Interdisciplinary PhD in Medical Sciences

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Our Ph.D. program in Medical Sciences provides advanced training with the goal of preparing students for research-based careers. Areas of in-depth study are driven by faculty research and encompass clinically related fields such as diabetes mellitus, obesity, immunology and infectious disease, oncology and other chronic health conditions.

The programmatic emphasis is on the pathogenesis of disease, biomarkers that can aid in diagnosis and treatment, evidence-based practice, and the underlying mechanisms of chronic illness.

Resources

Our students have access to state-of-the-art labs in the College of Health Sciences, as well as other labs and facilities in affiliated programs at the University of Delaware, the Delaware Biotechnology Institute and the Delaware Health Sciences Alliance.

They gain valuable research experience through involvement in federally funded research projects and interaction with a variety of interdisciplinary research groups.

Research

Our researchers are faculty from across the university who have training and interest in the broad field of medical sciences. Check out the Faculty Research Interests page.

New knowledge on health, aging and chronic disease is continuously being generated and disseminated. Examples of current faculty research include the following:

  • Development of new vaccines against bioterrorism organisms
  • Assessment of biomarkers for complications of diabetes mellitus
  • Interventions to improve function and physical activity in neurologically compromised adults
  • The relationship between diet and chronic diseases
  • Improved methods for non-invasive cardiovascular assessment
  • Neural control of circulation, particularly during perturbations such as acute exercise
  • Preventing and/or reducing adult obesity
  • Influence of diet, environment, and psychosocial issues on brain function and behavior
  • Mapping the connection between immunity and cancer
  • Accuracy of blood pressure measurement procedures and devices
  • Epidemiologic analysis of the social determinants of health

Along with in-depth, laboratory-based immersion, we provide our students with high-quality classroom-based instruction through a core curriculum, electives and seminars.

Requirements

The Ph.D. in Medical Sciences requires a minimum of 47 credits including 9 credits of dissertation. The program is designed to be completed in four to five years. The 47 required credits are specified in the student’s plan of study and normally include the following requirements:

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  • Medical Physiology (3 credits)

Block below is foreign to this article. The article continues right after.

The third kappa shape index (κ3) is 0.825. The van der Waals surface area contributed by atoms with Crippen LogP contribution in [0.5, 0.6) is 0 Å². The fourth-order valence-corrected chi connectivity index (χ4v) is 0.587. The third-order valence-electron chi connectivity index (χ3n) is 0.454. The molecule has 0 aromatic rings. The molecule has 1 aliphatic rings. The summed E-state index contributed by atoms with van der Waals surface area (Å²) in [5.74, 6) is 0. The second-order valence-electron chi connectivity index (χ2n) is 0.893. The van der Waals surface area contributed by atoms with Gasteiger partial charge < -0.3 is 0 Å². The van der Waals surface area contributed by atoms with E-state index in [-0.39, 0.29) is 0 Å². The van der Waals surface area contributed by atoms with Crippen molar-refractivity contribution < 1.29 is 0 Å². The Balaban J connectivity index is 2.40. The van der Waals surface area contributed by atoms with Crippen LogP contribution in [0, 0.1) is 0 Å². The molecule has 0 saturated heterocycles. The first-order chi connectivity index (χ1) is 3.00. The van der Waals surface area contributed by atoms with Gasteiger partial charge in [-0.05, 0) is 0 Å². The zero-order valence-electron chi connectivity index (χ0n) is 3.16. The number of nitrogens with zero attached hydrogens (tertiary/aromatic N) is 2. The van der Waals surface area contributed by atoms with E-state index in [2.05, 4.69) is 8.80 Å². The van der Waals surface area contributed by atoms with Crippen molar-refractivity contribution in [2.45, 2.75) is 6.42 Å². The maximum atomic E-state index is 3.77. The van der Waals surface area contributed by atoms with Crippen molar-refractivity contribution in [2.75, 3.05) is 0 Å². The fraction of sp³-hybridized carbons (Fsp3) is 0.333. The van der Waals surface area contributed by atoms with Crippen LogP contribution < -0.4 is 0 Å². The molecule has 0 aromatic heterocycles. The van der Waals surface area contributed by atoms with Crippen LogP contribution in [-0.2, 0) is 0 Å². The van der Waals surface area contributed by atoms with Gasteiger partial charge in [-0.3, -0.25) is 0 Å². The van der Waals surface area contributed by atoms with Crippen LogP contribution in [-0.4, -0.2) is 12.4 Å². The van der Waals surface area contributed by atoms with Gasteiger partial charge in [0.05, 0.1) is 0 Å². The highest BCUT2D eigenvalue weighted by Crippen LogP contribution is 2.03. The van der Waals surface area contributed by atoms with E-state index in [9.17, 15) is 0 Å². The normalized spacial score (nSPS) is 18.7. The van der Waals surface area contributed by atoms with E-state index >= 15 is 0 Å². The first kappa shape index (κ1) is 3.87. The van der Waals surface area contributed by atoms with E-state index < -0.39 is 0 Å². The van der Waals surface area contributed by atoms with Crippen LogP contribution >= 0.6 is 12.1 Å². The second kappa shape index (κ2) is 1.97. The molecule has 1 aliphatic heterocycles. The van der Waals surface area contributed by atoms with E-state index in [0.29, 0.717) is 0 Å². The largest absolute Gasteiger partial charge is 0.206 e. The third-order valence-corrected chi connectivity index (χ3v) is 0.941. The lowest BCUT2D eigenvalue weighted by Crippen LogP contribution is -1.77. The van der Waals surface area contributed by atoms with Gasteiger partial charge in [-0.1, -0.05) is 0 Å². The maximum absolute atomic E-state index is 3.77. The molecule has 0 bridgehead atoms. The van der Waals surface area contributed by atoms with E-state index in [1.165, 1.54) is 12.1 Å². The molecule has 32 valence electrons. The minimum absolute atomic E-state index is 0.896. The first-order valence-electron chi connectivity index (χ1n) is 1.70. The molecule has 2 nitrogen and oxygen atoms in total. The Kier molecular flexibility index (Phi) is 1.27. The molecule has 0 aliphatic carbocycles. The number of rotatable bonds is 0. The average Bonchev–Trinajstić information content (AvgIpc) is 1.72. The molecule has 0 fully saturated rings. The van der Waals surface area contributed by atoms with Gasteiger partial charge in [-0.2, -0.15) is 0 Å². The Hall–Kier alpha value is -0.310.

• Cellular and Molecular Immunology (4 credits)
  • Biostatistics (3 credits)
  • Data Analysis and Interpretation (3 credits)
  • Research (12 credits)
  • Seminar (4 credits)
  • Dissertation (9 credits)
  • Electives (6 credits)

Advisors

An applicant must have an advisor before being admitted. Review the research focus for each faculty member affiliated with this program, and then indicate in your Personal Statement why you think this advisor would be the best for your proposed studies.

Faculty Affiliated with the PhD in Medical Sciences Program:
Raelene Maser: Assessment of biomarkers for complications of diabetes mellitus

Michelle Parent: Development of new vaccines against bioterrorism organisms

Arun Kumar: Nanotechnology in health and disease; tissue engineering

Huey-Jen Lin: Epigenetics and tumor microenvironments

Esther Biswas-Fiss: Analysis of functional consequences of genetic variation

Kathleen Schell: Accuracy of blood pressure measurement procedures and devices

Kathleen Brewer-Smyth: Dietary and environmental influences on brain and behavior

Ingrid Pretzer-Aboff: Independent functioning of neuro-compromised adults

Marie Kuczmarski: Relationship between obesity and chronic disease

Jillian Trabulsi: Nutrition and growth in healthy children and in children with chronic disease

Sheau Ching Chai: Foods preventing chronic diseases/condition; Nutritional lifestyle interventions

Shelley Provost-Craig: Interests include physical activity and health outcomes for healthy and diseased populations.

William Rose: Control of blood pressure and flow; mathematical modeling of circulation

Christopher Modlesky: Exercise, nutrition and bone/muscle/adipose development

William Farquhar: Cardiovascular physiology; Exercise physiology

Kathleen Matt, Dean: Development of new biomarkers for health and chronic disease

Thomas Buckley: Concussions/Mild traumatic brain injury

David Tulsky: Center on Assessment and Outcomes Research

View the current Student Handbook. Begin the application process today!

To receive more information check out the UD Graduate Office site.